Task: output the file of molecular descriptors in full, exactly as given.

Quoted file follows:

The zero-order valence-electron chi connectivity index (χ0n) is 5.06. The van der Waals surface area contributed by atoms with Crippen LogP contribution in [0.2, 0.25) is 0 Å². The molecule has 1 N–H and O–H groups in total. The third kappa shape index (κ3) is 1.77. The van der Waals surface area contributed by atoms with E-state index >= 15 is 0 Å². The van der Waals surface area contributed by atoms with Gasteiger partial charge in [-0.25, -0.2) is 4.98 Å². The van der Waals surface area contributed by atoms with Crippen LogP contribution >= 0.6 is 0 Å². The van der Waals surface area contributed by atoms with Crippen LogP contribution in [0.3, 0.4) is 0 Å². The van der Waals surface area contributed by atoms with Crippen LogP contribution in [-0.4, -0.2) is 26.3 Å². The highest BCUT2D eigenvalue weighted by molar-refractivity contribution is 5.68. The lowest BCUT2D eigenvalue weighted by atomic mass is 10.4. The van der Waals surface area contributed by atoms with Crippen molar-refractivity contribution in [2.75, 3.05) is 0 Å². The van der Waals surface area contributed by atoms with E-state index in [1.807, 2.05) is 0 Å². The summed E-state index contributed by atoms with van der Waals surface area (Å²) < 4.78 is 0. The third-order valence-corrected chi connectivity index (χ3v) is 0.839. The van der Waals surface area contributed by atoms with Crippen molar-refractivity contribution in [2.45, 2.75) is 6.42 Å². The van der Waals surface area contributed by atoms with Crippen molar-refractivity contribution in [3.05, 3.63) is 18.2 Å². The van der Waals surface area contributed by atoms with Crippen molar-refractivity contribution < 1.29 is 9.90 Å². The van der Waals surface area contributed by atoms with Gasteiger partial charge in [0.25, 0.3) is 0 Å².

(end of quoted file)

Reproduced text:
The zero-order valence-electron chi connectivity index (χ0n) is 5.06. The van der Waals surface area contributed by atoms with Crippen LogP contribution in [0.2, 0.25) is 0 Å². The molecule has 1 N–H and O–H groups in total. The third kappa shape index (κ3) is 1.77. The van der Waals surface area contributed by atoms with E-state index >= 15 is 0 Å². The van der Waals surface area contributed by atoms with Gasteiger partial charge in [-0.25, -0.2) is 4.98 Å². The van der Waals surface area contributed by atoms with Crippen LogP contribution >= 0.6 is 0 Å². The van der Waals surface area contributed by atoms with Crippen LogP contribution in [0.3, 0.4) is 0 Å². The van der Waals surface area contributed by atoms with Crippen LogP contribution in [-0.4, -0.2) is 26.3 Å². The highest BCUT2D eigenvalue weighted by molar-refractivity contribution is 5.68. The lowest BCUT2D eigenvalue weighted by atomic mass is 10.4. The van der Waals surface area contributed by atoms with Crippen molar-refractivity contribution in [2.75, 3.05) is 0 Å². The van der Waals surface area contributed by atoms with E-state index in [1.807, 2.05) is 0 Å². The summed E-state index contributed by atoms with van der Waals surface area (Å²) < 4.78 is 0. The third-order valence-corrected chi connectivity index (χ3v) is 0.839. The van der Waals surface area contributed by atoms with Crippen molar-refractivity contribution in [2.45, 2.75) is 6.42 Å². The van der Waals surface area contributed by atoms with Crippen molar-refractivity contribution in [3.05, 3.63) is 18.2 Å². The van der Waals surface area contributed by atoms with Crippen molar-refractivity contribution < 1.29 is 9.90 Å². The van der Waals surface area contributed by atoms with Gasteiger partial charge in [0.25, 0.3) is 0 Å².